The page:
would have the car nearby at the end of the march. Nice

idea, but no way it was going to happen. Every downtown

exit was blocked until Oakland, near the university. We

tried twice to double back, and were turned back by

police and blockaded streets.


Security was tough and serious. The militarized police,

more than 6000 of them brought in from across the

country, had shut down normal commerce and movement of

people in the city. The city was placed in a real, not

a virtual state of siege.


Finally, Randy Shannon from Beaver County's Progressive

Democrats of America got us on the cell phone. He's

across the river on the South Side, the closest spot he

could find. So we picked him up, and made our way to

Oakland, and luckily found a parking lot right near the

head of the march.


As we neared the top of a steep block and reached the

staging area, Rick got a little wide-eyed at the first

thing we saw, a contingent of 200 Tibetans, some with

monk robes and beating drums, and all with red and

yellow flags and banners. So I gave him a quick crash

course in who's who-the Tibetans are protesting what

they see as a raw deal from China threatening their

Buddhist culture, the young people dressed in black

with masks are mostly the anarchists we were taking

about, the people with checkered scarves and green,

black red and white flags are pro-Palestinian, the

women in shocking pink are Code Pink, a militant peace

group, and so on.


"This is wonderful, all kinds of people are here," was

Rick's conclusion. I suggested we look for union caps

and jackets, or people in fatigues with Army veteran's

stuff, and we'll find the folks we're looking for.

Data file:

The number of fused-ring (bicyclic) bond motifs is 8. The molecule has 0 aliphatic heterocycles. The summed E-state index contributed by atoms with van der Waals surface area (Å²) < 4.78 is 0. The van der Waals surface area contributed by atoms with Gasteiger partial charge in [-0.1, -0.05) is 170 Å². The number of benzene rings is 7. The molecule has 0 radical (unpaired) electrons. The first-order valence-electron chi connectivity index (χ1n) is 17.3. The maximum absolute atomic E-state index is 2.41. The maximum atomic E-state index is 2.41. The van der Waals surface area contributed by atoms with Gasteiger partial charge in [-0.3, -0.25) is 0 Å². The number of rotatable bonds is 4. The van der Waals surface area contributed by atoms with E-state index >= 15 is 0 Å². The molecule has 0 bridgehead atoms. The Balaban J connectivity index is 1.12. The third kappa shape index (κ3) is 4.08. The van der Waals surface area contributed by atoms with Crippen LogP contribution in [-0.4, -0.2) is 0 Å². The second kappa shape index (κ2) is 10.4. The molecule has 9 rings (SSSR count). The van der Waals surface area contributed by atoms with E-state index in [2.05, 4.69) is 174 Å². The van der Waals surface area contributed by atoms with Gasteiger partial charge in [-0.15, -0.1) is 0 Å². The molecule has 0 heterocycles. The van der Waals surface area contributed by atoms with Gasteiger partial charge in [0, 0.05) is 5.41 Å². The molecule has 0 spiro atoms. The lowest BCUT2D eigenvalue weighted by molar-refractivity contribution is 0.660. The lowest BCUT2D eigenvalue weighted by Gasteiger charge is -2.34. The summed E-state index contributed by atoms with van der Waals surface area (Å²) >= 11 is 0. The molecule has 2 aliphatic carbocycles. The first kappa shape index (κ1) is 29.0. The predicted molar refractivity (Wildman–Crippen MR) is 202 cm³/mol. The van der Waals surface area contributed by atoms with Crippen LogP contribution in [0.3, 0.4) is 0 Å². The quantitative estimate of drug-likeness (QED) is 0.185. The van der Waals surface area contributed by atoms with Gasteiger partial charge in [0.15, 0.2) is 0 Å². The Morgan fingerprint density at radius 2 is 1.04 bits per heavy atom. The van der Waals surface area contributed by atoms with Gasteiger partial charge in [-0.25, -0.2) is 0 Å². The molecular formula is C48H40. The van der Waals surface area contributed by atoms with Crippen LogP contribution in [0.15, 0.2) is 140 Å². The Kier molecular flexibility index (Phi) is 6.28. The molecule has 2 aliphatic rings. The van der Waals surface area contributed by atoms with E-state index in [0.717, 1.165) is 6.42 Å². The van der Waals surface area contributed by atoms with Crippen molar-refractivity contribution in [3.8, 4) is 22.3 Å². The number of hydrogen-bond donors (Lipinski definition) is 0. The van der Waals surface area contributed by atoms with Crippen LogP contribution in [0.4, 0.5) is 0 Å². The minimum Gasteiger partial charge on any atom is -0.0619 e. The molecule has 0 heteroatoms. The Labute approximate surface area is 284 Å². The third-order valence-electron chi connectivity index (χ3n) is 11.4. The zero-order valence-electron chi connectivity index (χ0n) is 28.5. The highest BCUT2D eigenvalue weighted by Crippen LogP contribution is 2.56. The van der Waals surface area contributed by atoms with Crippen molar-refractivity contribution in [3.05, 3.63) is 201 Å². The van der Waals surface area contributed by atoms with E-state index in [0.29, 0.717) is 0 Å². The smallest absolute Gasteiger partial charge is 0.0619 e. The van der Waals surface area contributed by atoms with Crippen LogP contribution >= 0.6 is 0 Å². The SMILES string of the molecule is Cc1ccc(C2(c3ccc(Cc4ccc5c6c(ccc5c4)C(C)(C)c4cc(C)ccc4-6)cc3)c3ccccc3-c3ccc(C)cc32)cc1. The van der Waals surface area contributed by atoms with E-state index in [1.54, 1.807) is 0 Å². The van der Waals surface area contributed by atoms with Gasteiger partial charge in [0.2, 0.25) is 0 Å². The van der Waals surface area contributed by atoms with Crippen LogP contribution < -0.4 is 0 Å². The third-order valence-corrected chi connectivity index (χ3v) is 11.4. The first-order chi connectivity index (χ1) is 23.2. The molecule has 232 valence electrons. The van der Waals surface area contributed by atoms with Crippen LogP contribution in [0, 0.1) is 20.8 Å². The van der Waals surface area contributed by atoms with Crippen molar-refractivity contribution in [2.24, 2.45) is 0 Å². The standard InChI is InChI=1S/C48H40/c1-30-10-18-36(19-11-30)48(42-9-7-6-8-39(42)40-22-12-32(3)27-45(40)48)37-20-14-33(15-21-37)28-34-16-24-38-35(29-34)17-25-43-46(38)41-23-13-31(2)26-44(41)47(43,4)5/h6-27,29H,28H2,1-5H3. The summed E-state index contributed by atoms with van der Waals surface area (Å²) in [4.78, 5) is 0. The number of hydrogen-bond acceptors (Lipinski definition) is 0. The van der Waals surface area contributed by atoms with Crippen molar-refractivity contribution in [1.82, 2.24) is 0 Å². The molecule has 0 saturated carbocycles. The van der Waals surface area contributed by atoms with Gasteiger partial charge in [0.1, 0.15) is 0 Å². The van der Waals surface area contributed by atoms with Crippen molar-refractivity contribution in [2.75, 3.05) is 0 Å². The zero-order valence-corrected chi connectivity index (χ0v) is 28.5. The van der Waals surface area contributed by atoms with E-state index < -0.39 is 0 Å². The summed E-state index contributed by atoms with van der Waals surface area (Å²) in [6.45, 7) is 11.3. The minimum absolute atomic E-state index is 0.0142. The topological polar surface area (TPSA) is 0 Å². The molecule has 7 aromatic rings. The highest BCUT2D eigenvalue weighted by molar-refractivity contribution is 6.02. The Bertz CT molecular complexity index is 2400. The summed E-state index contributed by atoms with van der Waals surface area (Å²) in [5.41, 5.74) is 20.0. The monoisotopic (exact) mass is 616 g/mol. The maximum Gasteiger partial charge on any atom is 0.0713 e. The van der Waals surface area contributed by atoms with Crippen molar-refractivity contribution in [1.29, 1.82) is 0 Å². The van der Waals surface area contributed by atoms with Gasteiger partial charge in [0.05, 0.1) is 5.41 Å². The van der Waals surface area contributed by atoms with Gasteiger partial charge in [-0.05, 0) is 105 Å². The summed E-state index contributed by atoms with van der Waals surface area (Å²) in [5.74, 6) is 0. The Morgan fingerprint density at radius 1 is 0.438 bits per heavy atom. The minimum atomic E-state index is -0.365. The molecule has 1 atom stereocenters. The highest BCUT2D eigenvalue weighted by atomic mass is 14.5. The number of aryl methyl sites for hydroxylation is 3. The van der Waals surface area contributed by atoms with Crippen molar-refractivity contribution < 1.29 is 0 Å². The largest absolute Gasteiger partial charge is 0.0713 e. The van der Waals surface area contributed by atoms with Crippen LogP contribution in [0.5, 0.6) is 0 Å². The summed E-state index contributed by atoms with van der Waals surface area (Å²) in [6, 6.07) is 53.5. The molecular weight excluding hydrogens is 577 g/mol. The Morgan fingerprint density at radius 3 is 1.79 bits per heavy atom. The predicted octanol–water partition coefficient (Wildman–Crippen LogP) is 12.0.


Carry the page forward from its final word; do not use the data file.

Right away, Carl Redwood Jr. from the battles in the

Hill District, a low-income African American

neighborhood, comes over to talk. I met him at a teach-

in two days before. We fill Rick in on the issues

around the new Penguin stadium and gentrification.


As we neared the front ranks, I spotted Michael

McPhearson, a national leader of Vets for Peace I knew

through United for Peace and Justice. When I introduce

Rick, it turns out Mike has folks in Aliquippa, so they

are quickly making connections.


There were two groupings up front. Randy had connected

with his daughter, a University of Pittsburgh student,

and was positioned with the Pittsburgh peace and

justice coalition people. Rick and I were with the Iraq

Vets Against the War group along side them. Aaron

Hughes, an IVAW national leader, came up to greet us.

He and Rick were soon talking about post traumatic

stress and it impact on communities when soldiers

return. "I still haven't spotted the Steel Workers," I

told him, "but let's just stay here until we do."


Suddenly the march moved out, and we're in the front

ranks, about four rows back. It's a long walk, more

than a mile, but fortunately, almost all of it is

downhill. After we've gone twenty blocks or and are on

a little rise, I walked backwards and looked for the

end. I couldn't see it; we were still filling the

streets. It meant we were somewhere between 5000 and

10,000, and we could declare a victory for the day.

Progressive activists had beaten back attempts at



Rick picked up on all the rhythmic chanting. "The

people, united, will never be defeated!" seemed to suit

him best, while "This is what democracy looks like!"

was my favorite for the day. As we come in sight of the

Hill District, I'm informed that a feeder march of the

residents numbering about 500 has merged with us, as

have a number of other groupings with feeder marches

throughout day.


Eventually we decide to stand to the side and wait for

the USW contingent to show up. This meant we got a

terrific review of the march's composition: large

banners from the Green party went by, followed by a

huge HR 676 Single Payer health care contingent, then

several hundred young anarchists in black with black

flags, the Gay and Lesbian people, more

environmentalists, then Middle East peace militants.

Finally we spotted the large blue USW flags, with

dozens of people in union T-Shirts, perhaps 50 in all.